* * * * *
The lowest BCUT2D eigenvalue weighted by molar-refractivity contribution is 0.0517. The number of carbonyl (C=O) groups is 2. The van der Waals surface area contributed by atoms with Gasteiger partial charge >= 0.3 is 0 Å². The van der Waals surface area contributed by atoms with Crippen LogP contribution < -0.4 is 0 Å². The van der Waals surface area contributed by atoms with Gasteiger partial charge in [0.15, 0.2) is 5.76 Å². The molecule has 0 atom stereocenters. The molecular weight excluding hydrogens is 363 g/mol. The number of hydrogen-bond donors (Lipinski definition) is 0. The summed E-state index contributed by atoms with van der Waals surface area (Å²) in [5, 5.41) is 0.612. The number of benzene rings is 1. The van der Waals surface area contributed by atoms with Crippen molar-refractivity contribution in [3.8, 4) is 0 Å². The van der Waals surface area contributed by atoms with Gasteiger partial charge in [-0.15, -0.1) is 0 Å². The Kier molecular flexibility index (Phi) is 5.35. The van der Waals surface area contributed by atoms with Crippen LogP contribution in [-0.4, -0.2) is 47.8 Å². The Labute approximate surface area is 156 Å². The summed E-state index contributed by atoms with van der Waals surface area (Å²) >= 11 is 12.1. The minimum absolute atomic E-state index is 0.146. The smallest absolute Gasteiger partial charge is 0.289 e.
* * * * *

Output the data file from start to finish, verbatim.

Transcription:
The lowest BCUT2D eigenvalue weighted by molar-refractivity contribution is 0.0517. The number of carbonyl (C=O) groups is 2. The van der Waals surface area contributed by atoms with Gasteiger partial charge >= 0.3 is 0 Å². The van der Waals surface area contributed by atoms with Crippen LogP contribution < -0.4 is 0 Å². The van der Waals surface area contributed by atoms with Gasteiger partial charge in [0.15, 0.2) is 5.76 Å². The molecule has 0 atom stereocenters. The molecular weight excluding hydrogens is 363 g/mol. The number of hydrogen-bond donors (Lipinski definition) is 0. The summed E-state index contributed by atoms with van der Waals surface area (Å²) in [5, 5.41) is 0.612. The number of benzene rings is 1. The van der Waals surface area contributed by atoms with Crippen molar-refractivity contribution in [3.8, 4) is 0 Å². The van der Waals surface area contributed by atoms with Gasteiger partial charge in [-0.15, -0.1) is 0 Å². The Kier molecular flexibility index (Phi) is 5.35. The van der Waals surface area contributed by atoms with Crippen LogP contribution in [-0.4, -0.2) is 47.8 Å². The Labute approximate surface area is 156 Å². The summed E-state index contributed by atoms with van der Waals surface area (Å²) >= 11 is 12.1. The minimum absolute atomic E-state index is 0.146. The smallest absolute Gasteiger partial charge is 0.289 e.